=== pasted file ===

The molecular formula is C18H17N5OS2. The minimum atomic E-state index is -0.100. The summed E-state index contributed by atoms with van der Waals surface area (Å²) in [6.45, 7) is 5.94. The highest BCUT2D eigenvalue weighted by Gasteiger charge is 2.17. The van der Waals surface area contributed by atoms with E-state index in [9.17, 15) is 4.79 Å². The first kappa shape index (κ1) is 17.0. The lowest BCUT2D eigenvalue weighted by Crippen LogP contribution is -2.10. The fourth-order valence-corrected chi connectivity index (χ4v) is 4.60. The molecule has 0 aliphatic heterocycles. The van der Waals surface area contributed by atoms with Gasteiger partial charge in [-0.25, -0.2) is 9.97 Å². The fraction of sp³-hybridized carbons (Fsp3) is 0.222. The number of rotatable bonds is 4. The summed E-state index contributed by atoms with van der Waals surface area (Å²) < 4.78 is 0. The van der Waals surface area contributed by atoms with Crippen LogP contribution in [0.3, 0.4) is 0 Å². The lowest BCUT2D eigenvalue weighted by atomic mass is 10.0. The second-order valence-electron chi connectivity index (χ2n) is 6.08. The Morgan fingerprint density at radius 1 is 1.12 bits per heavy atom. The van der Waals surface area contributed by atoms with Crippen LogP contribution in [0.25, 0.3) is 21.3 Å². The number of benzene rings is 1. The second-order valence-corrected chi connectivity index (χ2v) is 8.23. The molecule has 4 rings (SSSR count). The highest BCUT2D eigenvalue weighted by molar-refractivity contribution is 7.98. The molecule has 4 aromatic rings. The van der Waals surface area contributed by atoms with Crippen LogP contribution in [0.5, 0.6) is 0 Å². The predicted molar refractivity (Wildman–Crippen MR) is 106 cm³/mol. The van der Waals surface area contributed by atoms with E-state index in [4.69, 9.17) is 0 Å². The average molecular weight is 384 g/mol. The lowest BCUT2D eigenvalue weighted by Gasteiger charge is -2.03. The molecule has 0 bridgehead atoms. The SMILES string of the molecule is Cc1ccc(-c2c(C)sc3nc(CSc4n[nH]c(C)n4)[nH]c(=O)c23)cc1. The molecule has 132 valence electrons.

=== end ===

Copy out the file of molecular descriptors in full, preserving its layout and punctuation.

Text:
The molecular formula is C18H17N5OS2. The minimum atomic E-state index is -0.100. The summed E-state index contributed by atoms with van der Waals surface area (Å²) in [6.45, 7) is 5.94. The highest BCUT2D eigenvalue weighted by Gasteiger charge is 2.17. The van der Waals surface area contributed by atoms with E-state index in [9.17, 15) is 4.79 Å². The first kappa shape index (κ1) is 17.0. The lowest BCUT2D eigenvalue weighted by Crippen LogP contribution is -2.10. The fourth-order valence-corrected chi connectivity index (χ4v) is 4.60. The molecule has 0 aliphatic heterocycles. The van der Waals surface area contributed by atoms with Gasteiger partial charge in [-0.25, -0.2) is 9.97 Å². The fraction of sp³-hybridized carbons (Fsp3) is 0.222. The number of rotatable bonds is 4. The summed E-state index contributed by atoms with van der Waals surface area (Å²) < 4.78 is 0. The van der Waals surface area contributed by atoms with Crippen LogP contribution in [0.3, 0.4) is 0 Å². The lowest BCUT2D eigenvalue weighted by atomic mass is 10.0. The second-order valence-electron chi connectivity index (χ2n) is 6.08. The Morgan fingerprint density at radius 1 is 1.12 bits per heavy atom. The van der Waals surface area contributed by atoms with Crippen LogP contribution in [0.25, 0.3) is 21.3 Å². The number of benzene rings is 1. The second-order valence-corrected chi connectivity index (χ2v) is 8.23. The molecule has 4 rings (SSSR count). The highest BCUT2D eigenvalue weighted by molar-refractivity contribution is 7.98. The molecule has 4 aromatic rings. The van der Waals surface area contributed by atoms with Crippen LogP contribution in [0.5, 0.6) is 0 Å². The predicted molar refractivity (Wildman–Crippen MR) is 106 cm³/mol. The van der Waals surface area contributed by atoms with E-state index in [4.69, 9.17) is 0 Å². The average molecular weight is 384 g/mol. The lowest BCUT2D eigenvalue weighted by Gasteiger charge is -2.03. The molecule has 0 bridgehead atoms. The SMILES string of the molecule is Cc1ccc(-c2c(C)sc3nc(CSc4n[nH]c(C)n4)[nH]c(=O)c23)cc1. The molecule has 132 valence electrons.